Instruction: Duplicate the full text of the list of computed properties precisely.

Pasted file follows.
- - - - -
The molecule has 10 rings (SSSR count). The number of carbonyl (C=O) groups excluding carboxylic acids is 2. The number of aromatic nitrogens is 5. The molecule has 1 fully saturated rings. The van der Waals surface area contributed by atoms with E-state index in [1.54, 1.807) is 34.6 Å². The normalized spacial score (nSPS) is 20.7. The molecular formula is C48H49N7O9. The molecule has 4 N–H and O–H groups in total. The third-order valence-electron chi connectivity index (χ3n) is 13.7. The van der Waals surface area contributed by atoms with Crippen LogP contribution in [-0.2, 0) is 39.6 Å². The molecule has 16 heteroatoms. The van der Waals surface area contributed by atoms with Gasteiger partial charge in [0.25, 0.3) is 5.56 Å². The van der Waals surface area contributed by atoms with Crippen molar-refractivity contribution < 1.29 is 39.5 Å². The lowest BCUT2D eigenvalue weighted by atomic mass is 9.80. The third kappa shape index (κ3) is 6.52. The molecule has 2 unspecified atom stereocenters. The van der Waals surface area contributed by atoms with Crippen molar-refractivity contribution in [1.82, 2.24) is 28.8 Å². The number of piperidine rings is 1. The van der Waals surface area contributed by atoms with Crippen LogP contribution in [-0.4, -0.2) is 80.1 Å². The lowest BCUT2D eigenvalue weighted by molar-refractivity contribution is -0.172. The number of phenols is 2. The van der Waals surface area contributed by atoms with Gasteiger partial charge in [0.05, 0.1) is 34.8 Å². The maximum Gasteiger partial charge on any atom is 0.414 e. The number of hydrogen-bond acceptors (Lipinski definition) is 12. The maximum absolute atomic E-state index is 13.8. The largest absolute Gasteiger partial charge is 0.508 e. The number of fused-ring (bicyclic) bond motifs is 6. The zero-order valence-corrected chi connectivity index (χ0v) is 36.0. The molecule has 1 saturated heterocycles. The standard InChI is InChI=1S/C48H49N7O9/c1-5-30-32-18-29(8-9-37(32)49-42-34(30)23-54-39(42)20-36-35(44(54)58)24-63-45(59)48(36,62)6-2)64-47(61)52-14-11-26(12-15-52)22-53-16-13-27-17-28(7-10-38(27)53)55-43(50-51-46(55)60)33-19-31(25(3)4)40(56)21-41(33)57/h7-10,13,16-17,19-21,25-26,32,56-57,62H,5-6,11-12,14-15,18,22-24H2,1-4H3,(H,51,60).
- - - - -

The molecule has 10 rings (SSSR count). The number of carbonyl (C=O) groups excluding carboxylic acids is 2. The number of aromatic nitrogens is 5. The molecule has 1 fully saturated rings. The van der Waals surface area contributed by atoms with E-state index in [1.54, 1.807) is 34.6 Å². The normalized spacial score (nSPS) is 20.7. The molecular formula is C48H49N7O9. The molecule has 4 N–H and O–H groups in total. The third-order valence-electron chi connectivity index (χ3n) is 13.7. The van der Waals surface area contributed by atoms with Crippen LogP contribution in [-0.2, 0) is 39.6 Å². The molecule has 16 heteroatoms. The van der Waals surface area contributed by atoms with Gasteiger partial charge in [0.25, 0.3) is 5.56 Å². The van der Waals surface area contributed by atoms with Crippen molar-refractivity contribution < 1.29 is 39.5 Å². The lowest BCUT2D eigenvalue weighted by atomic mass is 9.80. The third kappa shape index (κ3) is 6.52. The molecule has 2 unspecified atom stereocenters. The van der Waals surface area contributed by atoms with Crippen molar-refractivity contribution in [1.82, 2.24) is 28.8 Å². The number of piperidine rings is 1. The van der Waals surface area contributed by atoms with Crippen LogP contribution in [-0.4, -0.2) is 80.1 Å². The lowest BCUT2D eigenvalue weighted by molar-refractivity contribution is -0.172. The number of phenols is 2. The van der Waals surface area contributed by atoms with Gasteiger partial charge in [0.05, 0.1) is 34.8 Å². The maximum Gasteiger partial charge on any atom is 0.414 e. The number of hydrogen-bond acceptors (Lipinski definition) is 12. The maximum absolute atomic E-state index is 13.8. The largest absolute Gasteiger partial charge is 0.508 e. The number of fused-ring (bicyclic) bond motifs is 6. The zero-order valence-corrected chi connectivity index (χ0v) is 36.0. The molecule has 1 saturated heterocycles. The standard InChI is InChI=1S/C48H49N7O9/c1-5-30-32-18-29(8-9-37(32)49-42-34(30)23-54-39(42)20-36-35(44(54)58)24-63-45(59)48(36,62)6-2)64-47(61)52-14-11-26(12-15-52)22-53-16-13-27-17-28(7-10-38(27)53)55-43(50-51-46(55)60)33-19-31(25(3)4)40(56)21-41(33)57/h7-10,13,16-17,19-21,25-26,32,56-57,62H,5-6,11-12,14-15,18,22-24H2,1-4H3,(H,51,60).